Is a PhD in Education Worth It?

May 31, 2020

When considering whether a doctorate degree in education is for you, you're likely asking yourself if it is worth it. Though many people can find rewarding and lucrative careers with a master's degree in education, a PhD in education can lead to even more leadership opportunities. Throughout this article, we'll take a look at some of the job options out there for those with PhDs in education.

Job Title Average Salary (2019)* Job Growth (2018-2028)*
College Professor (Education) $74,560 11% (all subjects)
School Principal $100,340 4%
Instructional Coordinator $69,180 6%
Chief Learning Officer $193,850 6% (all chief executives)
Training & Development Manager $123,470 8%

Source: *U.S. Bureau of Labor Statistics

PhD in Education Job Options

As seen from the table above, having a PhD can be quite lucrative. You'll find that you are in upper management or highly skilled positions. In addition, the work you do often affects individuals below you, whether students or employees.

College Professor

Becoming a professor at a post-secondary school is the highest level of teaching you can reach. Many colleges hire adjunct professors with a master's degree; however, the preferred degree is a PhD to be granted tenure. Professors tend to have their degree in the subject they intend to teach, so a math professor will likely have a PhD in math or statistics. In the case of an education PhD, you'll be prepared to train future teachers and curriculum developers. Most colleges teach on a trimester or semester basis. Depending on the college at which you wish to teach, you could have summers off. Though hours may be long during the school year, you'll make up for it in time off. Many colleges provide paid sabbaticals for professors to continue their research or writing, which is where a research degree like a PhD will come in handy.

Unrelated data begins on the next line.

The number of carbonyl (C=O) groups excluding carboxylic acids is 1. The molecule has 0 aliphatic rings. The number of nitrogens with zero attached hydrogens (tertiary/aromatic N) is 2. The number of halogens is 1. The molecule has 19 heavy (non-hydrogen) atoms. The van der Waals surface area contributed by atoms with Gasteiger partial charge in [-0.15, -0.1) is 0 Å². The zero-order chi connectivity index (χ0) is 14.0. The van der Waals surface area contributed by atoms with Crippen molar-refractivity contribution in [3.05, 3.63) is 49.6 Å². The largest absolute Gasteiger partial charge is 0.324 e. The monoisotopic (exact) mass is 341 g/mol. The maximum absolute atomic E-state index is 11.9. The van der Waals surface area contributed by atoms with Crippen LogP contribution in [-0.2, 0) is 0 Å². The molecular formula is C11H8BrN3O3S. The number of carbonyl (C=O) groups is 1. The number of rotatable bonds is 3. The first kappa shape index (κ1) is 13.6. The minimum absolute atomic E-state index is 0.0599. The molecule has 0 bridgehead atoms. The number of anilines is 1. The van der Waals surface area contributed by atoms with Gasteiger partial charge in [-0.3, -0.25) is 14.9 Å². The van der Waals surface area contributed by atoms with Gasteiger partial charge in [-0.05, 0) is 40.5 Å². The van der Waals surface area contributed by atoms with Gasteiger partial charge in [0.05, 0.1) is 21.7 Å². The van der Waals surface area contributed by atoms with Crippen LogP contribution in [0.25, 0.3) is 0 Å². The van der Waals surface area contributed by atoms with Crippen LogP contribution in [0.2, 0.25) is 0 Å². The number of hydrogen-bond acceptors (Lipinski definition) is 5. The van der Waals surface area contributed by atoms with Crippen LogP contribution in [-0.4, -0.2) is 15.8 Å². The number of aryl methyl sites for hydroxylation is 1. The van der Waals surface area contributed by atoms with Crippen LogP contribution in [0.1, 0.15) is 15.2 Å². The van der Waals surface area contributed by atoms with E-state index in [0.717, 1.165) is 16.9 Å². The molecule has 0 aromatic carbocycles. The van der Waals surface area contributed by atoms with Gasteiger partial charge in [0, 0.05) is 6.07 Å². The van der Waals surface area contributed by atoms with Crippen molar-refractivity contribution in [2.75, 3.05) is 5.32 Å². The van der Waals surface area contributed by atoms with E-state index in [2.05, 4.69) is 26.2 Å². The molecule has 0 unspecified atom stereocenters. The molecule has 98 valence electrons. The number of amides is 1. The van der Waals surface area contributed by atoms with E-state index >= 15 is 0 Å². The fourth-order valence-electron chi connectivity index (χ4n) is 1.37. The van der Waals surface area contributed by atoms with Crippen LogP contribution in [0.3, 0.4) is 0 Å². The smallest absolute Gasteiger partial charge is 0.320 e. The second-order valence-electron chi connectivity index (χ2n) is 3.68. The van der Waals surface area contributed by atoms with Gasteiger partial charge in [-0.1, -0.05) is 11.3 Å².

School Principal

With a PhD, you can work as a principal in any school, public or private, as well as at the elementary, middle, or secondary level. Principals are the face of the school. As a principal, you'll be a liaison between the superintendent, the community, parents, students, and legislators. You'll be in complete control of the school and how it runs, as well as all employees. Here are some of the other tasks you may encounter:

  • Evaluate and observe teachers in the classroom
  • Manage budgets
  • Create training and professional development opportunities
  • Create and observe security protocols
  • Order supplies and equipment for the school
  • Hire and dismiss personnel
  • Discipline students
  • Attend school board and parent meetings
  • Lobby for more school funds

Instructional Coordinator

As an instructional coordinator, your daily tasks will be centered around making sure the curriculum at schools is meeting state regulations and is properly taught. In a way, you'll also be a teacher, but instead, you'll educate the current teachers and new hires to policies, new technologies, and curriculum changes. You may observe teachers in the classroom and then offer alternative teaching techniques that could improve the learning environment for the students. You'll also study school-wide test results to see where the strengths and weaknesses are in the school and suggest implementations to the curriculum.